To be fair to Iraq’s Sunnis, most of them voted for a secular party in the 2010 parliamentary elections, and many joined the ‘Awakening Councils’ movement against ‘al-Qaeda in Mesopotamia.’ And virtually no one thinks al-Maliki, a fundamentalist Shiite, has been good about reaching out to the Iraqi Sunnis or seeking national reconciliation.

Then al-Qaeda affiliate Jabhat al-Nusra took the provincial Syrian capital of Raqqah on Monday. Raqqah was a place to which large numbers of refugees had fled, and most of the Free Syrian Army had considered it off-limits as a result. The Jabhat al-Nusra fighters still faced pockets of resistance around the Baath Party HQ. The opposition controls much of the countryside in Raqqah province, and had only lacked the provincial capital. The city is the first provincial capital to fall largely into rebel hands. Syria has fourteen provinces, so the opposition has 13 to go (though to be fair, Syria is still 50% rural and the rebels control much of the countryside in the north).

Video circulated on the internet of rebels pulling down a statue of Hafez al-Assad (r. 1970-2000), the father of current dictator Bashar al-Assad, who ruled Syria with an iron hand for thirty years.

One fears that some of the excitement in the video is that of radical Sunnis happy to destroy a monument to a Shi’ite, Alawi secularist.

So, I think you can largely color in Raqqah in the below map black (the radical fundamentalists like black flags).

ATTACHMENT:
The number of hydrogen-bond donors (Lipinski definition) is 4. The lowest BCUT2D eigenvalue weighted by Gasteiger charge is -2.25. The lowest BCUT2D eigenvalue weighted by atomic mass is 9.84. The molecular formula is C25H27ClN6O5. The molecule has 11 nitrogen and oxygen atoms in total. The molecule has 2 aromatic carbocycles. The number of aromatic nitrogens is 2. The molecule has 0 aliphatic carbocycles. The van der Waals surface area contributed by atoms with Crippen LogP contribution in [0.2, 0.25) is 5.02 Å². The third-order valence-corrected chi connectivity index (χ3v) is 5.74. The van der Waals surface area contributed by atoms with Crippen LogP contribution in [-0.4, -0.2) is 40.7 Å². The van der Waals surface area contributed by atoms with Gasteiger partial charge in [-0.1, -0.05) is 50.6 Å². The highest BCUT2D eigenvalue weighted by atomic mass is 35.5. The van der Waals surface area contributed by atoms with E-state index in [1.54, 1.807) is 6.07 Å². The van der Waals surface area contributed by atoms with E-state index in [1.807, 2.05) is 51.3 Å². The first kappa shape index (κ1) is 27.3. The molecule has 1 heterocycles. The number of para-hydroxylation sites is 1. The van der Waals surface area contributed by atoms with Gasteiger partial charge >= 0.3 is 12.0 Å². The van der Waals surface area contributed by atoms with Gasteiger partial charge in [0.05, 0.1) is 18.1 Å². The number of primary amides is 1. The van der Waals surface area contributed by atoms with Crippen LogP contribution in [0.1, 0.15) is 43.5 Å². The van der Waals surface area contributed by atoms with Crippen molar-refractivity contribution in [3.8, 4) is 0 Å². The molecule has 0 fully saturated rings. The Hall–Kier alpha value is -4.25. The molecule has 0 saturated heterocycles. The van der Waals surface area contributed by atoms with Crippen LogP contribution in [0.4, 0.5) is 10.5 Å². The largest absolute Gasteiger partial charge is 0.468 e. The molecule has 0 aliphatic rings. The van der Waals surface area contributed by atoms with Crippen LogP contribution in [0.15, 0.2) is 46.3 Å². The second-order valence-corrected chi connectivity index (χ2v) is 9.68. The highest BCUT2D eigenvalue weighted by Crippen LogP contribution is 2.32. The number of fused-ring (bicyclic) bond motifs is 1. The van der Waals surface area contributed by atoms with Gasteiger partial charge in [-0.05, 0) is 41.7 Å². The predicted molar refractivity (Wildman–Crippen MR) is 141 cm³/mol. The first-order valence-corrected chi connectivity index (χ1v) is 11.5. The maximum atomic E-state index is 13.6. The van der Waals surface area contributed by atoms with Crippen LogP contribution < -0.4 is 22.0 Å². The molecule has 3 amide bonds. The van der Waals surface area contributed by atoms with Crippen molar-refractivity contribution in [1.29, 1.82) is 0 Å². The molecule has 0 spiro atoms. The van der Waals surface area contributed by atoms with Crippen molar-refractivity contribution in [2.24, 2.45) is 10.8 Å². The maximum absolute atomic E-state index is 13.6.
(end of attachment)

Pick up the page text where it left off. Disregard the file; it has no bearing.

In the central depot town of Homs, the Syrian government on Monday waged a fierce battle to take back some districts lost to the rebels. Homs is key to the ability of Damascus to import supplies, ammunition and new weaponry from the port of Latakia and from the Russian naval base at Tartous. If the rebels ever take Homs, they’d be in a much better position to besieged, cut off, and take Damascus.

Ironically, al-Qaeda in Mesopotamia wanted to take over a whole Iraqi province (it especially wanted al-Anbar, where it launched thousands of attacks in 2006-2007) but never was able to, in part because Sunni Iraqis turned on it when it killed their own sons for ‘collaborating’ with al-Maliki. But now Jabhat al-Nusra, with some of the same fighters in its ranks, has taken the Syrian province of Raqqah. And the Syrian brand of radical Sunnism is somehow implicated in a major attack on Iraqi soil.